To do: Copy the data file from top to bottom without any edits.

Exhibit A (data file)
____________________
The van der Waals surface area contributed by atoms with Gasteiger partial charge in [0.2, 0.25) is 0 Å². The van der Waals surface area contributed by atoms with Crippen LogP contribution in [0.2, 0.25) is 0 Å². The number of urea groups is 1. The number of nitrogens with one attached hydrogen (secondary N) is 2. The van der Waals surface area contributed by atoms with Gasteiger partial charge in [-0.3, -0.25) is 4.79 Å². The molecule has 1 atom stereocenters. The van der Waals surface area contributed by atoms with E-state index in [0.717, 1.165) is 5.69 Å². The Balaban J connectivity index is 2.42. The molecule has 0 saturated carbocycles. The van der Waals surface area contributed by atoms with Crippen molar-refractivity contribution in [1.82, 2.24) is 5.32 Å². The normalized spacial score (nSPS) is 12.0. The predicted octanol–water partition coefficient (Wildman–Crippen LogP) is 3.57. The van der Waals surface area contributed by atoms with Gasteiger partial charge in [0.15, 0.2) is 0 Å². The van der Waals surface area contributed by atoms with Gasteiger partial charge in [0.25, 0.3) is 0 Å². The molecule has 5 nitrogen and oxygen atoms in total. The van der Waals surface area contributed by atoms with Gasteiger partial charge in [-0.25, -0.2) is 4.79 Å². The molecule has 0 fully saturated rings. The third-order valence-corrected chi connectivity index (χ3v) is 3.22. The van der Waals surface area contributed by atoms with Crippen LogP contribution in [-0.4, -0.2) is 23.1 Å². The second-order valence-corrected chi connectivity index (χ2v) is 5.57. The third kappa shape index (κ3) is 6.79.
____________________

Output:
The van der Waals surface area contributed by atoms with Gasteiger partial charge in [0.2, 0.25) is 0 Å². The van der Waals surface area contributed by atoms with Crippen LogP contribution in [0.2, 0.25) is 0 Å². The number of urea groups is 1. The number of nitrogens with one attached hydrogen (secondary N) is 2. The van der Waals surface area contributed by atoms with Gasteiger partial charge in [-0.3, -0.25) is 4.79 Å². The molecule has 1 atom stereocenters. The van der Waals surface area contributed by atoms with E-state index in [0.717, 1.165) is 5.69 Å². The Balaban J connectivity index is 2.42. The molecule has 0 saturated carbocycles. The van der Waals surface area contributed by atoms with Crippen molar-refractivity contribution in [1.82, 2.24) is 5.32 Å². The normalized spacial score (nSPS) is 12.0. The predicted octanol–water partition coefficient (Wildman–Crippen LogP) is 3.57. The van der Waals surface area contributed by atoms with Gasteiger partial charge in [0.15, 0.2) is 0 Å². The van der Waals surface area contributed by atoms with Gasteiger partial charge in [0.25, 0.3) is 0 Å². The molecule has 5 nitrogen and oxygen atoms in total. The van der Waals surface area contributed by atoms with Gasteiger partial charge in [-0.25, -0.2) is 4.79 Å². The molecule has 0 fully saturated rings. The third-order valence-corrected chi connectivity index (χ3v) is 3.22. The van der Waals surface area contributed by atoms with Crippen LogP contribution in [-0.4, -0.2) is 23.1 Å². The second-order valence-corrected chi connectivity index (χ2v) is 5.57. The third kappa shape index (κ3) is 6.79.